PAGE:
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Credit Creation by Banks

Updated: Jun 14, 2020

A bank differs from other financial institutions because it can create credit. Banks have the ability to expand their demand deposits as a multiple of their cash reserves. This is because of the fact that demand deposits of the banks serve as the principal medium of exchange, and, in this way, the banks manage the payments system of the country. Banks add to the aggregate means of payments available to the market through deposits. Broadly speaking, these deposits may be divided into two categories, namely;

– cash deposits

– credit deposits

Cash deposits refer to that form of deposits which are created when customers bring cash to a bank and deposit the same with it. In this process, the public finds that there is no net addition to the means of payments possessed by it. There is only a change in their form; that is, some cash is replaced by bank deposits. Cash deposits may also be referred to as primary deposits.

The other category of deposits is more important for our purpose. A bank is a financial institution and has the objective of earning a profit income. Its main source of operating surplus is the difference between interest paid on its liabilities and interest earned from its assets. Cash balances appear on the asset side of its balance sheet. But it cannot earn any interest income from them. It must acquire other income earning assets for this purpose. It finds that the maximum income which it can earn is from the loans and advances given by it to its customers or borrowers. However, loans extended by a bank to its borrowers result in the creation of deposits in favour of the borrowers and thus add to the means of payment with them. The loan deposits so created are termed secondary deposits or derived deposits. Numerically, the addition to money supply is equal to excess of its deposit liabilities over its cash holdings. Since this addition takes place via loan-giving activity of the bank, the process is known as that of credit creation.

The fact of credit creation by banks can be verified both with the help of theory and their balance sheets. As stated above, a bank is a financial firm and has the objective of earning a profit income. For this reason, therefore, a bank “borrows short and lends long.” In other words, it contracts liabilities which, on an average, have a shorter duration and it acquires assets which, on the average, have a longer duration. Its assets are dominated by the category of “loans and advances” which bring a high interest income to the bank. Its liabilities are dominated by its deposit liabilities some of which are interest free while the rest of them carry comparatively low interest rates. Therefore, the bank is interested in creating the maximum possible deposit liabilities (preferably of the demand deposit variety).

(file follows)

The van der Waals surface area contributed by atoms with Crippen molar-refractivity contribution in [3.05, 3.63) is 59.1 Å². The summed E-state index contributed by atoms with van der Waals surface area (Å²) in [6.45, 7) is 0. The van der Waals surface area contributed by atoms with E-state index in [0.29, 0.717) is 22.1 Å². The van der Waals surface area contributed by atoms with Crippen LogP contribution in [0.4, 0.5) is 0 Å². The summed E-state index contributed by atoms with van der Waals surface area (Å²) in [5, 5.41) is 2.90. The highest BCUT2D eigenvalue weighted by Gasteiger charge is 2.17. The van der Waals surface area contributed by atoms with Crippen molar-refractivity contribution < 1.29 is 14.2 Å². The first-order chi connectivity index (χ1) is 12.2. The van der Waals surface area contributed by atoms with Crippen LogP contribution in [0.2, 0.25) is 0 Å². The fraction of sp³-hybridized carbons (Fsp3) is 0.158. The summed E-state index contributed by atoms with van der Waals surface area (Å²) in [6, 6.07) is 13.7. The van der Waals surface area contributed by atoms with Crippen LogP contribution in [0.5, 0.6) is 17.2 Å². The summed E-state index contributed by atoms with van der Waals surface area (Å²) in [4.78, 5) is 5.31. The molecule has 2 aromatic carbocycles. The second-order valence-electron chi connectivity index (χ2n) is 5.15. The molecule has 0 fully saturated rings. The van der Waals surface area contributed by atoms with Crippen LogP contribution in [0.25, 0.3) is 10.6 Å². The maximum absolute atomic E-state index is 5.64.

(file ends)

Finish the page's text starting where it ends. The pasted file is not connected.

The fact of credit creation can also be verified by looking at the balance sheet of any bank. It is seen that the cash balances with the bank are always a fraction of its deposit liabilities. As a result, the bank provides the market a much larger amount of means of payment (in the form of bank deposits) than it takes away from it (in the form of cash balances).

Process of Credit Creation

Credit creation is one of the important functions of a commercial bank. It constitutes the major component of money supply in the economy. The process of ‘Credit Creation’ begins with banks lending money out of primary deposits. Primary deposits are those deposits which are deposited in banks. Since, banks cannot lend the entire primary deposits so they are required to maintain a reserve with RBI which constitutes a certain proportion of primary deposits as per RBI Act & Banking Regulation Act. After maintaining the minimum required reserves, the bank may lend the remaining portion of primary deposits to borrowers. As banks lend the money, the process of credit creation commences.

Customers use these loan amounts to make payments. While making payments, they issue a Cheque against the loan deposits. The person who receives the Cheque, deposits it in another bank or same bank. For that bank, this would account as the primary deposit. A proportion of this deposit would be kept as a reserve and the balance will be used for lending further loans and advances. This process is repeated by other banks. This is how credit process is created.